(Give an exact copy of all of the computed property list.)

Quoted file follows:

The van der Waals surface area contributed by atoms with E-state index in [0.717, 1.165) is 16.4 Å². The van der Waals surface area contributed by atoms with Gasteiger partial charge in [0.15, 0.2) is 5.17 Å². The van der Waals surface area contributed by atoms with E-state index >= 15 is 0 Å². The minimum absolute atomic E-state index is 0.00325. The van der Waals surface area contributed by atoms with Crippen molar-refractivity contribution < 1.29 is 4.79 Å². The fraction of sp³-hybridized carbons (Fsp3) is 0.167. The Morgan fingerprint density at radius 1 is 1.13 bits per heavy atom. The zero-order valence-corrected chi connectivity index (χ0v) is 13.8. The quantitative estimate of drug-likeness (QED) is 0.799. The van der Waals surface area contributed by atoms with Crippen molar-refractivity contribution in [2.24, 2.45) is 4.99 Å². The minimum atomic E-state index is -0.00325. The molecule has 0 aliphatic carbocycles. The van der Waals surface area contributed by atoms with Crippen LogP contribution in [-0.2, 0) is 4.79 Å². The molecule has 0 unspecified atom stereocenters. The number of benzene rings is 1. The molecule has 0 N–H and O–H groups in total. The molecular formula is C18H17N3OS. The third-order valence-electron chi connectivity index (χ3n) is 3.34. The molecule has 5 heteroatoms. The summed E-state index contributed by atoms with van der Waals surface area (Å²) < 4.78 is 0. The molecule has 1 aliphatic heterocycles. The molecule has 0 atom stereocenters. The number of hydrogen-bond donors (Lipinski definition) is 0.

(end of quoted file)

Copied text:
The van der Waals surface area contributed by atoms with E-state index in [0.717, 1.165) is 16.4 Å². The van der Waals surface area contributed by atoms with Gasteiger partial charge in [0.15, 0.2) is 5.17 Å². The van der Waals surface area contributed by atoms with E-state index >= 15 is 0 Å². The minimum absolute atomic E-state index is 0.00325. The van der Waals surface area contributed by atoms with Crippen molar-refractivity contribution < 1.29 is 4.79 Å². The fraction of sp³-hybridized carbons (Fsp3) is 0.167. The Morgan fingerprint density at radius 1 is 1.13 bits per heavy atom. The zero-order valence-corrected chi connectivity index (χ0v) is 13.8. The quantitative estimate of drug-likeness (QED) is 0.799. The van der Waals surface area contributed by atoms with Crippen molar-refractivity contribution in [2.24, 2.45) is 4.99 Å². The minimum atomic E-state index is -0.00325. The molecule has 0 aliphatic carbocycles. The van der Waals surface area contributed by atoms with Crippen LogP contribution in [-0.2, 0) is 4.79 Å². The molecule has 0 unspecified atom stereocenters. The number of benzene rings is 1. The molecule has 0 N–H and O–H groups in total. The molecular formula is C18H17N3OS. The third-order valence-electron chi connectivity index (χ3n) is 3.34. The molecule has 5 heteroatoms. The summed E-state index contributed by atoms with van der Waals surface area (Å²) < 4.78 is 0. The molecule has 1 aliphatic heterocycles. The molecule has 0 atom stereocenters. The number of hydrogen-bond donors (Lipinski definition) is 0.